Since pre tags have predictable formatting you'll see the content "right away". Adding some other tags around each line, like <br> or <p> will probably work too.

Re: Clever autoflush detail
by blahblah (Friar) on Jun 20, 2007 at 19:09 UTC
    Its something in CGI.pm.

    To wit:

    #!/usr/bin/perl -w $|++; { print "Content-Type:text/html\n\n"; print "Autoflush is currently ".($|?"on":"off").".\n"; for ( 1..5 ) { print "Value is $_.\n"; sleep 1; } print "Autoflush is currently ".($|?"on":"off").".\n"; }

    I don't have time to look exactly - but likely caching or something else. Take a look at the raw headers. blahblah
Re: Clever autoflush detail
by eric256 (Parson) on Jun 20, 2007 at 19:52 UTC

    Changing just the content type in your first makes it work as well with no pre tags.

    In fact if i try your sh script with text/plain it waits and shows them all together, but if i change it to text/html it displays them immediatly. So in both cases it only buffers/caches text/plain for me and text/html works. I would guess then that the problem lies either with the webserver or the web browser.


    ___________
    Eric Hodges

      Well, I tried three of the combinations of (using CGI|not using CGI) and content type (text/html|text/plain):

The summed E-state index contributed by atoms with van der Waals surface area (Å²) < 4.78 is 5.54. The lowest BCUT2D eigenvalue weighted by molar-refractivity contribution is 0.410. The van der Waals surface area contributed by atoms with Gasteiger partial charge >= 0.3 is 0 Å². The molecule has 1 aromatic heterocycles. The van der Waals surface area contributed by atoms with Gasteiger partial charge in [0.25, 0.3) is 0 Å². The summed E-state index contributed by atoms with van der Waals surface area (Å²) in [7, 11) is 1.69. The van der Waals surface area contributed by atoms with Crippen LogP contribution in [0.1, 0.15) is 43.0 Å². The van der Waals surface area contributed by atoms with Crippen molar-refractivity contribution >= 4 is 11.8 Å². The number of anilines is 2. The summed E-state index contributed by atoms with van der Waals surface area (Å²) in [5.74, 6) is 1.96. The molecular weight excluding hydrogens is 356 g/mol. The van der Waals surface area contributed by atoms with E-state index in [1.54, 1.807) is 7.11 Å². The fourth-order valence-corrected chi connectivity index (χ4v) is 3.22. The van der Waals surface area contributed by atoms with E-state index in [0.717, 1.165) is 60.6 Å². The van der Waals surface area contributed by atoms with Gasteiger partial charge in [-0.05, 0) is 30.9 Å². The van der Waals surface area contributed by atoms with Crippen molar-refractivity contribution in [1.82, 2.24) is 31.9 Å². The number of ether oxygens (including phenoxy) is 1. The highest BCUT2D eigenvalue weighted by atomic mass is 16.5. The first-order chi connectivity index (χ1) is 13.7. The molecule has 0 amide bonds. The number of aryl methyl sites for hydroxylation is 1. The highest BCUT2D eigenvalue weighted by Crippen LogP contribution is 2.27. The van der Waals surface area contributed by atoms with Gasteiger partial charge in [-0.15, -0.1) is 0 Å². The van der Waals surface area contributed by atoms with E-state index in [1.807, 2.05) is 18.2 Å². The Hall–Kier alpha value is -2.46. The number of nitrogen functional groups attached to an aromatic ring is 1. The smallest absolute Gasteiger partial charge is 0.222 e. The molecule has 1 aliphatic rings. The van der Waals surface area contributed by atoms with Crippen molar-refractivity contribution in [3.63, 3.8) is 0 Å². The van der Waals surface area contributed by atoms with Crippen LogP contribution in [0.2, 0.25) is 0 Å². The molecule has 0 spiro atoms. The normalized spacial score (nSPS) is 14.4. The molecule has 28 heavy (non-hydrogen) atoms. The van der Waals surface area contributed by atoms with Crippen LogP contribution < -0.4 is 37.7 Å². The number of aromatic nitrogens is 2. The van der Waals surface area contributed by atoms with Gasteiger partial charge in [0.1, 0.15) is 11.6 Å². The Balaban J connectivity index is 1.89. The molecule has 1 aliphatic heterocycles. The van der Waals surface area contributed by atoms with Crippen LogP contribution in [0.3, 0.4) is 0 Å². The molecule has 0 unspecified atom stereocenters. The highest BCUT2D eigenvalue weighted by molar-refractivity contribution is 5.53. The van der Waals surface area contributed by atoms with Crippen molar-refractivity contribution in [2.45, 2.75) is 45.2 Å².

CGI no CGI
      text/html Worked fine using PRE tags. (not tried)
      text/plain Did not work -- buffered all output!! Worked fine.

      I had a look at the CGI source code, and there didn't seem to be anything that talked about ignoring $|, but I will admit I only had a quick look at this Serious Collection of Magic.

      In any case, I have a workaround that works (no CGI, text/plain content type) and I'll communicate that back to my client.

      But if someone can find out if this deep magic really is happening in CGI, I'd be fascinated to hear about it.

      Alex / talexb / Toronto

      "Groklaw is the open-source mentality applied to legal research" ~ Linus Torvalds

[OT] Re: Clever autoflush detail ... or ... Autoflush and web browsers
by benizi (Hermit) on Jun 25, 2007 at 02:56 UTC

    Re: Update 2. The point of retitling the node is, from my understanding, to make it easier for people searching later on. Even if the discussion has concluded, if I were looking for information on autoflush, the new title would be more useful. If I'm in a situation where the browser might be the problem, the 'browser' in the title can clue me in that the thread is probably useful. And, if my problem has nothing to do with browsers, it's even more important; I'd much rather see "Autoflush and web browsers" instead of the rather vague "Clever autoflush detail", so I could then skip that Super Search result.